Looking to Become a Freelance Architect? Here’s What You Need to Know

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In today’s world of technology and digital connection, most careers can be turned into a freelancing opportunity. If you’ve discovered that working in an architecture firm isn’t your cup of tea, you might consider doing it on your own.

Freelancing is the answer to many employee’s frustrations. It’s grown rapidly, and now 55 million Americans are freelancing in various industries. In total, they contribute $1 trillion annually to the national economy. Even though most freelancers have multiple jobs and employers, more than half say they feel more financially secure than they did in a full-time job.

If you’re ready to enjoy greater autonomy, less bureaucracy, and more control over your work, consider becoming a freelance architect, using these tips to get started.

Read more after the jump:

Fulfill the Requirements

All architects must register with the Architectural Registration board in their state. This registration requires an advanced degree (a BA or MA in architecture) as well as passing of the state’s architectural exam. You’ll also need to demonstrate some experience, whether from an internship, a shadowing opportunity, or a past job.

A freelancer may work as a contract employee without incorporating a business, but there are often better tax breaks if you start your own business. To do so, you must register a business with your state and the IRS. If you create your own business, it also makes you look more reputable to potential clients.

Fulfilling the requirements of becoming an architect in the early stages limits challenges now and in the future.

Choose Who You’ll Work For

Freelance architects have two choices for gaining employment: work for a firm or work for individual clients. You may be able to dabble in both categories, but most freelancers choose one or the other.

When deciding who you want to work for, it’s helpful to consider the reasons you chose the remote life. If you’re looking for greater flexibility, less bureaucracy, sole autonomy over decisions, and shorter hours, contracting with a company is probably not the best option. However, it’s often easier to find work and maintain a higher wage. Weigh the pros and cons carefully before making your decision.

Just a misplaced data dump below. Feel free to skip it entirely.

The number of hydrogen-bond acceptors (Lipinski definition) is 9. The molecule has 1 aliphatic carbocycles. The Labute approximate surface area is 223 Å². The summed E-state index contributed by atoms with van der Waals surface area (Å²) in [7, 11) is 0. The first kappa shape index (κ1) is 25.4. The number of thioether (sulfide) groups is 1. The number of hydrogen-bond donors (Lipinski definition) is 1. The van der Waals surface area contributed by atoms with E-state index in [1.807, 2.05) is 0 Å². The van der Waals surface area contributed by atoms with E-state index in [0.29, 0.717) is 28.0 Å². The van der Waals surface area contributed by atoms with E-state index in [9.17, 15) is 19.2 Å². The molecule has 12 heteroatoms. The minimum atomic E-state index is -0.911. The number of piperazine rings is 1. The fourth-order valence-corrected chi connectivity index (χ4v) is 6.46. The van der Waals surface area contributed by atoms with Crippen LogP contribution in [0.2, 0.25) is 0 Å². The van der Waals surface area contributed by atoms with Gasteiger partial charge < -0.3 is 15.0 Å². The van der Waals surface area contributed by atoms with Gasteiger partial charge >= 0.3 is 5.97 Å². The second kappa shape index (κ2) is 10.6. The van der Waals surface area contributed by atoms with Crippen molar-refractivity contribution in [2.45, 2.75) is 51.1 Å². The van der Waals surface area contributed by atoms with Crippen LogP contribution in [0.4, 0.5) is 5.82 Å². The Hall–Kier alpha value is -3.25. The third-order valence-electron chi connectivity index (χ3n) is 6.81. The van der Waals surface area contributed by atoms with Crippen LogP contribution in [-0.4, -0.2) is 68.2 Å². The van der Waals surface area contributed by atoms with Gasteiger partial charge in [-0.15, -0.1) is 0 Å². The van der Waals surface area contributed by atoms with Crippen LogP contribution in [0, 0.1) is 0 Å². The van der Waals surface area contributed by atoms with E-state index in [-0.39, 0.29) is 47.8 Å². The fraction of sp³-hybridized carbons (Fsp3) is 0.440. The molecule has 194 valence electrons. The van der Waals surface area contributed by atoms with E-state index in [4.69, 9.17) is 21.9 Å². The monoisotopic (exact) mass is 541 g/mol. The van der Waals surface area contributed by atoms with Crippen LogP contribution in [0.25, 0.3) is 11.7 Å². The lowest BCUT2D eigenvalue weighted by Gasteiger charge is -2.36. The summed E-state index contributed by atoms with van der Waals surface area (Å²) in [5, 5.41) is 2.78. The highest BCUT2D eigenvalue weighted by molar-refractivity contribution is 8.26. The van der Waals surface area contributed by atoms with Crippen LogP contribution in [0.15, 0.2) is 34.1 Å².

Market Yourself

Once you’re official, it’s time to get your name out there. You’ll be competing against long-established firms, and you must present a clear value proposition that sets you apart in the best way. You might talk about your prices, attention to detail, customer service, or another quality that you excel in.

Building a recognizable brand is also essential. As you deliver quality service, your brand will stick in customers’ minds, and they’ll tell others about your excellent service. This will come with time, but for now, market your logo as much as possible. Consumers gravitate toward things that are familiar to them, so when they need an architect, they’re more likely to remember your brand and call you up.

Attending trade shows is one of the best ways to introduce your brand. These events are filled with potential clients who may need your services now or in the future. Set up a striking booth with a customized banner or canopy bearing your name and logo. Pass out business cards and swag items to make your image more memorable.

You’ll also need social media pages where you can provide content to and connect with your intended audience. You can chat with clients, post photos of your latest projects, buy ads to increase your reach, and more. Develop two or three social profiles for best results.

Create an Online Portfolio or Website

Your work will speak for itself. Your portfolio is proof that you’re a skilled and successful architect. Few clients will engage your services without seeing photos or samples of your work first.

An online portfolio or business website is the simplest way to produce this proof to potential clients. It’s easier than ever to develop a website through templates and freelance web designers. You can share your portfolio or website with an interested client using a simple link.

Your website will also help you become more visible to local searchers. If a searcher hasn’t decided which company they’ll be using for their architecture services, your website may help draw their dollars to you.

You’re just a few steps away from running your own business. The steps you take during the preparation process will set you up for success, but there’s always room to learn and grow along the way. In the meantime, enjoy your newfound freedom and exciting new career path.

Images by ©Nicole Franzen – Objective Subject Offices by GRT Architects